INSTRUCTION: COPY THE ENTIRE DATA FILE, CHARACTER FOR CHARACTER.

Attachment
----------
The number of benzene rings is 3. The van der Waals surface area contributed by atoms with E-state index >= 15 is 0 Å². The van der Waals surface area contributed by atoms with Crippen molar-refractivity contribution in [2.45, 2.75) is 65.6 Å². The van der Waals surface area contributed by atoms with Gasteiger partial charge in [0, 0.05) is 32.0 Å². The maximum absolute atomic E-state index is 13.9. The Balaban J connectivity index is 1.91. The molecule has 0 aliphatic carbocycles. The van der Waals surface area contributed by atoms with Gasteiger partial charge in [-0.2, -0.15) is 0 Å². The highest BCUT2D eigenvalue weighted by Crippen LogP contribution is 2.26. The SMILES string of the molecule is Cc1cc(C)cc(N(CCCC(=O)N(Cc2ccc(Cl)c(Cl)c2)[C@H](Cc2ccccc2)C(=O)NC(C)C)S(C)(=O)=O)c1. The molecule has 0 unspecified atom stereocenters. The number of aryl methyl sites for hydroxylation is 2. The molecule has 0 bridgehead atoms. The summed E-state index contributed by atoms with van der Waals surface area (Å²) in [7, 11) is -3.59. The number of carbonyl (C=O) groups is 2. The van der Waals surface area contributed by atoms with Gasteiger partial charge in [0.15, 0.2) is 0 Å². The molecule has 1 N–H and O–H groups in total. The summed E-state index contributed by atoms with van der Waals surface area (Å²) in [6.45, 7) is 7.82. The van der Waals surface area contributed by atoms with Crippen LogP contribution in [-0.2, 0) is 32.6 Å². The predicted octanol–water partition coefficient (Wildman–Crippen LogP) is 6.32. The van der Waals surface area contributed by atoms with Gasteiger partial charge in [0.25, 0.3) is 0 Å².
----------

The number of benzene rings is 3. The van der Waals surface area contributed by atoms with E-state index >= 15 is 0 Å². The van der Waals surface area contributed by atoms with Crippen molar-refractivity contribution in [2.45, 2.75) is 65.6 Å². The van der Waals surface area contributed by atoms with Gasteiger partial charge in [0, 0.05) is 32.0 Å². The maximum absolute atomic E-state index is 13.9. The Balaban J connectivity index is 1.91. The molecule has 0 aliphatic carbocycles. The van der Waals surface area contributed by atoms with Gasteiger partial charge in [-0.2, -0.15) is 0 Å². The highest BCUT2D eigenvalue weighted by Crippen LogP contribution is 2.26. The SMILES string of the molecule is Cc1cc(C)cc(N(CCCC(=O)N(Cc2ccc(Cl)c(Cl)c2)[C@H](Cc2ccccc2)C(=O)NC(C)C)S(C)(=O)=O)c1. The molecule has 0 unspecified atom stereocenters. The number of aryl methyl sites for hydroxylation is 2. The molecule has 0 bridgehead atoms. The summed E-state index contributed by atoms with van der Waals surface area (Å²) in [7, 11) is -3.59. The number of carbonyl (C=O) groups is 2. The van der Waals surface area contributed by atoms with Gasteiger partial charge in [0.15, 0.2) is 0 Å². The molecule has 1 N–H and O–H groups in total. The summed E-state index contributed by atoms with van der Waals surface area (Å²) in [6.45, 7) is 7.82. The van der Waals surface area contributed by atoms with Crippen LogP contribution in [-0.2, 0) is 32.6 Å². The predicted octanol–water partition coefficient (Wildman–Crippen LogP) is 6.32. The van der Waals surface area contributed by atoms with Gasteiger partial charge in [0.25, 0.3) is 0 Å².